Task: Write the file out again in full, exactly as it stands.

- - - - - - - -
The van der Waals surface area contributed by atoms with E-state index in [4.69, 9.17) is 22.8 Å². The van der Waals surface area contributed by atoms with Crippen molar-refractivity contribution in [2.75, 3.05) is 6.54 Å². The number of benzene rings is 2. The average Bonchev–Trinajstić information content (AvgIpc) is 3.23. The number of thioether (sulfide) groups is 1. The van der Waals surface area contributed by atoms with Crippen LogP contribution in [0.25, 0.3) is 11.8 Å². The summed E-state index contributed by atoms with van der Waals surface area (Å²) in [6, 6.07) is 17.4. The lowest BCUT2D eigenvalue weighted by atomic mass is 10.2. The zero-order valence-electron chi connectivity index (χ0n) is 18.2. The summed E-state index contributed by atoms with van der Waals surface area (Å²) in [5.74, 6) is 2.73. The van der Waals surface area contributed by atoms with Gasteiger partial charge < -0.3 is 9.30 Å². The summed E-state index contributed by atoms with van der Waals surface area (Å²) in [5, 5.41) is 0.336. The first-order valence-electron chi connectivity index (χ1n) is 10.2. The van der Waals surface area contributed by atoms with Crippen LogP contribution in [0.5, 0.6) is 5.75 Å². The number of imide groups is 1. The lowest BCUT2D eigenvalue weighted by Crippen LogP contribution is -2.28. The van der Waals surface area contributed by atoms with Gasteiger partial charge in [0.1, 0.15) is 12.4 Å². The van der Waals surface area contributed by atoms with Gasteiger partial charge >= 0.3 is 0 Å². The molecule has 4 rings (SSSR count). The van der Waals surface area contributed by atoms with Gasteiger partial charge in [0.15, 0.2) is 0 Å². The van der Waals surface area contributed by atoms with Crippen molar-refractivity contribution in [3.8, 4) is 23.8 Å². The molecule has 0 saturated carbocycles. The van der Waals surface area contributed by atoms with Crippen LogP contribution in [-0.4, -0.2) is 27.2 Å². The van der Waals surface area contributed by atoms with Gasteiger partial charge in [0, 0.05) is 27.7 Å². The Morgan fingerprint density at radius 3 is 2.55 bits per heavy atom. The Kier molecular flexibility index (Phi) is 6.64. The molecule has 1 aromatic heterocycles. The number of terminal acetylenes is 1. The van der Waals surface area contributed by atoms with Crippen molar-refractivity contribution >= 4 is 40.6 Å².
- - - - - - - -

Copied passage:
The van der Waals surface area contributed by atoms with E-state index in [4.69, 9.17) is 22.8 Å². The van der Waals surface area contributed by atoms with Crippen molar-refractivity contribution in [2.75, 3.05) is 6.54 Å². The number of benzene rings is 2. The average Bonchev–Trinajstić information content (AvgIpc) is 3.23. The number of thioether (sulfide) groups is 1. The van der Waals surface area contributed by atoms with Crippen LogP contribution in [0.25, 0.3) is 11.8 Å². The summed E-state index contributed by atoms with van der Waals surface area (Å²) in [6, 6.07) is 17.4. The lowest BCUT2D eigenvalue weighted by atomic mass is 10.2. The zero-order valence-electron chi connectivity index (χ0n) is 18.2. The summed E-state index contributed by atoms with van der Waals surface area (Å²) in [5.74, 6) is 2.73. The van der Waals surface area contributed by atoms with Gasteiger partial charge < -0.3 is 9.30 Å². The summed E-state index contributed by atoms with van der Waals surface area (Å²) in [5, 5.41) is 0.336. The first-order valence-electron chi connectivity index (χ1n) is 10.2. The van der Waals surface area contributed by atoms with Crippen LogP contribution in [0.5, 0.6) is 5.75 Å². The number of imide groups is 1. The lowest BCUT2D eigenvalue weighted by Crippen LogP contribution is -2.28. The van der Waals surface area contributed by atoms with Gasteiger partial charge in [0.1, 0.15) is 12.4 Å². The van der Waals surface area contributed by atoms with Gasteiger partial charge >= 0.3 is 0 Å². The molecule has 4 rings (SSSR count). The van der Waals surface area contributed by atoms with Gasteiger partial charge in [0.15, 0.2) is 0 Å². The van der Waals surface area contributed by atoms with Crippen molar-refractivity contribution in [3.8, 4) is 23.8 Å². The molecule has 0 saturated carbocycles. The van der Waals surface area contributed by atoms with Crippen LogP contribution in [-0.4, -0.2) is 27.2 Å². The van der Waals surface area contributed by atoms with Gasteiger partial charge in [0, 0.05) is 27.7 Å². The Morgan fingerprint density at radius 3 is 2.55 bits per heavy atom. The Kier molecular flexibility index (Phi) is 6.64. The molecule has 1 aromatic heterocycles. The number of terminal acetylenes is 1. The van der Waals surface area contributed by atoms with Crippen molar-refractivity contribution >= 4 is 40.6 Å².